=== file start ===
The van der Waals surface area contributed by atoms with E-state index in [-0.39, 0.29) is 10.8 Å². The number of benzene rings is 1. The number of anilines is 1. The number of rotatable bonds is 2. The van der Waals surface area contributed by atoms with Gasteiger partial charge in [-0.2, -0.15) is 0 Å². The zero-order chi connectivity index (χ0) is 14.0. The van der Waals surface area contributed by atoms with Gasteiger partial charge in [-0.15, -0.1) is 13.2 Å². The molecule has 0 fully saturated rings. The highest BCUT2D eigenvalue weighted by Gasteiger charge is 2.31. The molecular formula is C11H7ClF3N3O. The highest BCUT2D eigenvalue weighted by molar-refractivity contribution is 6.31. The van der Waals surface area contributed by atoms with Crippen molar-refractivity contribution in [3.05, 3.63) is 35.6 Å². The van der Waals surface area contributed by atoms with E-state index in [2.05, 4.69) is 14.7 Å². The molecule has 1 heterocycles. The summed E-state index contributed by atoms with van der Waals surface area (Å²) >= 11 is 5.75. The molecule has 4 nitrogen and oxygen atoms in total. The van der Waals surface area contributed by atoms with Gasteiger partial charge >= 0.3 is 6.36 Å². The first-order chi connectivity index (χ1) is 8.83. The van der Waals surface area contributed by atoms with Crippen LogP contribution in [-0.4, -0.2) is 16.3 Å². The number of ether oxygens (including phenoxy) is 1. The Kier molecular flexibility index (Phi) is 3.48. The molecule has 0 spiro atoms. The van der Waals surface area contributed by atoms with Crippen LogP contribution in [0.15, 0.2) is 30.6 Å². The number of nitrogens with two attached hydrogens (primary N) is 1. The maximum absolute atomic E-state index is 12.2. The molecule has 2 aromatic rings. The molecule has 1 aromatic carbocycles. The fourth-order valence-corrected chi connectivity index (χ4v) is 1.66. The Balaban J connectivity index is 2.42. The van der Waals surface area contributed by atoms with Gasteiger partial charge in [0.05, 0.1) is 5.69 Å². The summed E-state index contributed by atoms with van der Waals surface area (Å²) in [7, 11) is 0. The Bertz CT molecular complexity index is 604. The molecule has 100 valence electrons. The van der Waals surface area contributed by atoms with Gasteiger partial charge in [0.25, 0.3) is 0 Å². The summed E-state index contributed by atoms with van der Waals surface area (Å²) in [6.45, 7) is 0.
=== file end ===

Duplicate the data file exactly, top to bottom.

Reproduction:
The van der Waals surface area contributed by atoms with E-state index in [-0.39, 0.29) is 10.8 Å². The number of benzene rings is 1. The number of anilines is 1. The number of rotatable bonds is 2. The van der Waals surface area contributed by atoms with Gasteiger partial charge in [-0.2, -0.15) is 0 Å². The zero-order chi connectivity index (χ0) is 14.0. The van der Waals surface area contributed by atoms with Gasteiger partial charge in [-0.15, -0.1) is 13.2 Å². The molecule has 0 fully saturated rings. The highest BCUT2D eigenvalue weighted by Gasteiger charge is 2.31. The molecular formula is C11H7ClF3N3O. The highest BCUT2D eigenvalue weighted by molar-refractivity contribution is 6.31. The van der Waals surface area contributed by atoms with Crippen molar-refractivity contribution in [3.05, 3.63) is 35.6 Å². The van der Waals surface area contributed by atoms with E-state index in [2.05, 4.69) is 14.7 Å². The molecule has 1 heterocycles. The summed E-state index contributed by atoms with van der Waals surface area (Å²) >= 11 is 5.75. The molecule has 4 nitrogen and oxygen atoms in total. The van der Waals surface area contributed by atoms with Gasteiger partial charge >= 0.3 is 6.36 Å². The first-order chi connectivity index (χ1) is 8.83. The van der Waals surface area contributed by atoms with Crippen LogP contribution in [-0.4, -0.2) is 16.3 Å². The number of ether oxygens (including phenoxy) is 1. The Kier molecular flexibility index (Phi) is 3.48. The molecule has 0 spiro atoms. The van der Waals surface area contributed by atoms with Crippen LogP contribution in [0.15, 0.2) is 30.6 Å². The number of nitrogens with two attached hydrogens (primary N) is 1. The maximum absolute atomic E-state index is 12.2. The molecule has 2 aromatic rings. The molecule has 1 aromatic carbocycles. The fourth-order valence-corrected chi connectivity index (χ4v) is 1.66. The Balaban J connectivity index is 2.42. The van der Waals surface area contributed by atoms with Gasteiger partial charge in [0.05, 0.1) is 5.69 Å². The summed E-state index contributed by atoms with van der Waals surface area (Å²) in [7, 11) is 0. The Bertz CT molecular complexity index is 604. The molecule has 100 valence electrons. The van der Waals surface area contributed by atoms with Gasteiger partial charge in [0.25, 0.3) is 0 Å². The summed E-state index contributed by atoms with van der Waals surface area (Å²) in [6.45, 7) is 0.